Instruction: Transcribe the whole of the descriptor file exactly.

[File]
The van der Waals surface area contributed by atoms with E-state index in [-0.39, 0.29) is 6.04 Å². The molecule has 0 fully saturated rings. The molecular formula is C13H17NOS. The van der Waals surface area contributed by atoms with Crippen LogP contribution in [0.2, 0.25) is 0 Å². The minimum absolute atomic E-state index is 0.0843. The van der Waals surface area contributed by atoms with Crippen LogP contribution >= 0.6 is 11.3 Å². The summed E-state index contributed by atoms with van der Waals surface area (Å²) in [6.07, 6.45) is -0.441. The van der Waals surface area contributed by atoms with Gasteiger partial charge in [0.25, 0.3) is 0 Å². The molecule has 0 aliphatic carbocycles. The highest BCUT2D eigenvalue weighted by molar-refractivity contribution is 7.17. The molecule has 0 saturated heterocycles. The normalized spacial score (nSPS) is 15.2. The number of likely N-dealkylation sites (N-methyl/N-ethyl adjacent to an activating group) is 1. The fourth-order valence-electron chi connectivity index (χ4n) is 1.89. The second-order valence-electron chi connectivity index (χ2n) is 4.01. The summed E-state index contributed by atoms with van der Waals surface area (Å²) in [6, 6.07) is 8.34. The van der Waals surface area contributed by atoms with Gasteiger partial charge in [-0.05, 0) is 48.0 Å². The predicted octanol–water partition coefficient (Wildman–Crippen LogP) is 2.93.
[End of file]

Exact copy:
The van der Waals surface area contributed by atoms with E-state index in [-0.39, 0.29) is 6.04 Å². The molecule has 0 fully saturated rings. The molecular formula is C13H17NOS. The van der Waals surface area contributed by atoms with Crippen LogP contribution in [0.2, 0.25) is 0 Å². The minimum absolute atomic E-state index is 0.0843. The van der Waals surface area contributed by atoms with Crippen LogP contribution >= 0.6 is 11.3 Å². The summed E-state index contributed by atoms with van der Waals surface area (Å²) in [6.07, 6.45) is -0.441. The van der Waals surface area contributed by atoms with Gasteiger partial charge in [0.25, 0.3) is 0 Å². The molecule has 0 aliphatic carbocycles. The highest BCUT2D eigenvalue weighted by molar-refractivity contribution is 7.17. The molecule has 0 saturated heterocycles. The normalized spacial score (nSPS) is 15.2. The number of likely N-dealkylation sites (N-methyl/N-ethyl adjacent to an activating group) is 1. The fourth-order valence-electron chi connectivity index (χ4n) is 1.89. The second-order valence-electron chi connectivity index (χ2n) is 4.01. The summed E-state index contributed by atoms with van der Waals surface area (Å²) in [6, 6.07) is 8.34. The van der Waals surface area contributed by atoms with Gasteiger partial charge in [-0.05, 0) is 48.0 Å². The predicted octanol–water partition coefficient (Wildman–Crippen LogP) is 2.93.